Detainee’s death raises questions on medical facilities at removal centers

`He died despite repeated pleas for a doctor and painkillers’

16th April 2010: A detainee’s death at an immigration removal centre has once again brought into focus the issue of medical and other facilities at these places.

The police is currently probing the death a 40-year-old Kenyan, amid allegations he died despite repeated pleas for a doctor and painkillers.
The allegations are that the victim, believed to have suffered a heart attack, had asked for Panadol repeatedly and was seen crawling around the floor in pain before he died. It is alleged his pleas for help went unnoticed by staff at the centre, run by the private security company G4S for the UK Border Agency.

His death has resulted in protests by other detainees at the Oakington centre.
The issue of medical facilities at the centers was first brought to the fore, with the initiation of an inquiry involving three doctors at Yarl’s Wood immigration detention centre.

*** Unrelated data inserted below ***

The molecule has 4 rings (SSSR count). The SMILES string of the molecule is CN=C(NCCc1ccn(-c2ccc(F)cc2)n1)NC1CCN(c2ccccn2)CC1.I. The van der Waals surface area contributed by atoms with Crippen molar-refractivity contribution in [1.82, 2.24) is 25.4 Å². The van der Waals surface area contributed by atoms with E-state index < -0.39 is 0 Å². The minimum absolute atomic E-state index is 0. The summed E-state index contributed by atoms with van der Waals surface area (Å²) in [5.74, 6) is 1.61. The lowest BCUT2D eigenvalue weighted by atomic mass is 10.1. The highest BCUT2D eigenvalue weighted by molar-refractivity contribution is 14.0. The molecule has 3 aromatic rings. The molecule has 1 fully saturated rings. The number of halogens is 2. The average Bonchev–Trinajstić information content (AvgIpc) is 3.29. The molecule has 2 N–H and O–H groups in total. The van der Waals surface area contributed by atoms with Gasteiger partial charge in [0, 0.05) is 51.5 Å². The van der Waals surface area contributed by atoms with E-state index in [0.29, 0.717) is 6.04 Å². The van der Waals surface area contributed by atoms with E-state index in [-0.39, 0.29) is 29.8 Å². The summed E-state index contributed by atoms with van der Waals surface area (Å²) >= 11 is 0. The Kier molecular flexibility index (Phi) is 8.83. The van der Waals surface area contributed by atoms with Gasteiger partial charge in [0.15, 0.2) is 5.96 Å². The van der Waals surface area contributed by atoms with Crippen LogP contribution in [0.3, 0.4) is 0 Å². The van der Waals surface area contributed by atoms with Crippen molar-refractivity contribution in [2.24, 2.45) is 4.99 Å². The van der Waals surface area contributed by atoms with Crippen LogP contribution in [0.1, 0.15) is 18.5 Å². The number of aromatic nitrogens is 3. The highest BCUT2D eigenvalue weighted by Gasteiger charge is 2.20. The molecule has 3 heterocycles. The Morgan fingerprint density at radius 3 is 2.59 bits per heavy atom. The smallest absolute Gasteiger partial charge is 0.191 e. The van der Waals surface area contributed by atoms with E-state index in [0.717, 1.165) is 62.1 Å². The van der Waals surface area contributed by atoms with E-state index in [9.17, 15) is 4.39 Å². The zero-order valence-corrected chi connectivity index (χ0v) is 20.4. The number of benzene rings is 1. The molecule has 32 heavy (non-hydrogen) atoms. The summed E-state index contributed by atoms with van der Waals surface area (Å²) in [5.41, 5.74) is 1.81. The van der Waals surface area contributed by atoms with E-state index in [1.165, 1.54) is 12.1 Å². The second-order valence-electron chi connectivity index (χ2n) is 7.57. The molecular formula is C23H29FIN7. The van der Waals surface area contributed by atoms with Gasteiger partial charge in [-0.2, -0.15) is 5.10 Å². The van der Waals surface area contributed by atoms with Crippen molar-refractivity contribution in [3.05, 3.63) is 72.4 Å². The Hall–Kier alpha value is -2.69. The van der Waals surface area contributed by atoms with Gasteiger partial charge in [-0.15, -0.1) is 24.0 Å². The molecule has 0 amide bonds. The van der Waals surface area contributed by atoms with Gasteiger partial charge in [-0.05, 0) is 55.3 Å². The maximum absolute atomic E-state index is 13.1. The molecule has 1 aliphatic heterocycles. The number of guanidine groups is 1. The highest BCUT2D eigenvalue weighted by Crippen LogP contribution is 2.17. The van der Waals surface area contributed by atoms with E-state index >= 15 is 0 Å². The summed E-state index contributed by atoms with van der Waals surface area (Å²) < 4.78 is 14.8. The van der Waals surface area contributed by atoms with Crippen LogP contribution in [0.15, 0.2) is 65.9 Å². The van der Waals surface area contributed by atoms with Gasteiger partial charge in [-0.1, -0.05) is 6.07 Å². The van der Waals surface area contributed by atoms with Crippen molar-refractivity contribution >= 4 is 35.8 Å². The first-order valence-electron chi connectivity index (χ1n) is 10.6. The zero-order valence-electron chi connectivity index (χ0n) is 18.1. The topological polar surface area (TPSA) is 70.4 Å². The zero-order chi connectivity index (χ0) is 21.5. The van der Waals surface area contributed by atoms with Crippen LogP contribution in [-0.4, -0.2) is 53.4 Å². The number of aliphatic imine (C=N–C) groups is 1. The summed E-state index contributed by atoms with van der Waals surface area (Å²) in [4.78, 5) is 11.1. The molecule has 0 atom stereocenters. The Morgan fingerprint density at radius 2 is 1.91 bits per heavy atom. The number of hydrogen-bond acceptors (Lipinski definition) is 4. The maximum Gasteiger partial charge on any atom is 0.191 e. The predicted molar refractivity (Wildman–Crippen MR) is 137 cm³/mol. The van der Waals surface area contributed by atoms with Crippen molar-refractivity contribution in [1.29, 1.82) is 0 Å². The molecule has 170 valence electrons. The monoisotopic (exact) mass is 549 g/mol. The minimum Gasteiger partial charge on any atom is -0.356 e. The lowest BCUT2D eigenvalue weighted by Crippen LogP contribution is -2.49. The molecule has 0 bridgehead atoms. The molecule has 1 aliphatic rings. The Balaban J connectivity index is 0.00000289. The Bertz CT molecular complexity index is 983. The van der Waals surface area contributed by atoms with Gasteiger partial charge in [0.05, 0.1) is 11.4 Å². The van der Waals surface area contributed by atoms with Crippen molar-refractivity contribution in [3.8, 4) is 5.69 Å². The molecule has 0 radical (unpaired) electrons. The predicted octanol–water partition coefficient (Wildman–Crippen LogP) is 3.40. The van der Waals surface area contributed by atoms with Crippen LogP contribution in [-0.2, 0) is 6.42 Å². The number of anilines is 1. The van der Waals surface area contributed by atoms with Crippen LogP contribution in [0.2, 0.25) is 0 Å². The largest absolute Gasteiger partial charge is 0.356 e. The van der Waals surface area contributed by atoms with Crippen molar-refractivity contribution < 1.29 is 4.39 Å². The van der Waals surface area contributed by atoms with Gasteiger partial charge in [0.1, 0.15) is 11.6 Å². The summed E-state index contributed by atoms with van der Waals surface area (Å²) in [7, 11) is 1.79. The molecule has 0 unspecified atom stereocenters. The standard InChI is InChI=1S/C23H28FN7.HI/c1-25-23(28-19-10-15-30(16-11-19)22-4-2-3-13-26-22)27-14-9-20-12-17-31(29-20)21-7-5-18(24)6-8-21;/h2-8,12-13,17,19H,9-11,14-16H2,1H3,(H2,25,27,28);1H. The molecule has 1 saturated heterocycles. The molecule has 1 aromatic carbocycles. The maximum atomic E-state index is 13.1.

They inquiry by the General Medical Council follows complaints alleging substandard patient care; and a series of negative reports bringing to the fore inadequate healthcare at the centre.

Already, calls transferring healthcare at the centre from the private sector to the NHS are being heard loud and clear. As of now, healthcare is the responsibility of Serco, a private company running the centre.

Meanwhile, the police in protective gear were sent to the Oakington centre following the “disturbance”. Giving details, a spokesman for Cambridgeshire police said as of now they were not treating the death as suspicious.

The general secretary of the International Federation of Iraqi Refugees, Dashty Jamal, told the Guardian he had spoken to detainees. He was told the man died of a heart attack, but was asking for a doctor. He was told was hard to get a doctor there.

While G4S refused to comment, a border agency spokesman said the death was being investigated by the police.

The chief executive of the Refugee and Migrant Justice group, Caroline Slocock, also called for an urgent and immediate inquiry.

Whenever something like this happens in a removal centre it is crucial that the other detainees are reassured at the earliest opportunity, she said.

Dr Frank Arnold, the clinical director of the Medical Justice Network, called for the immediate closure of Oakington and other similar facilities

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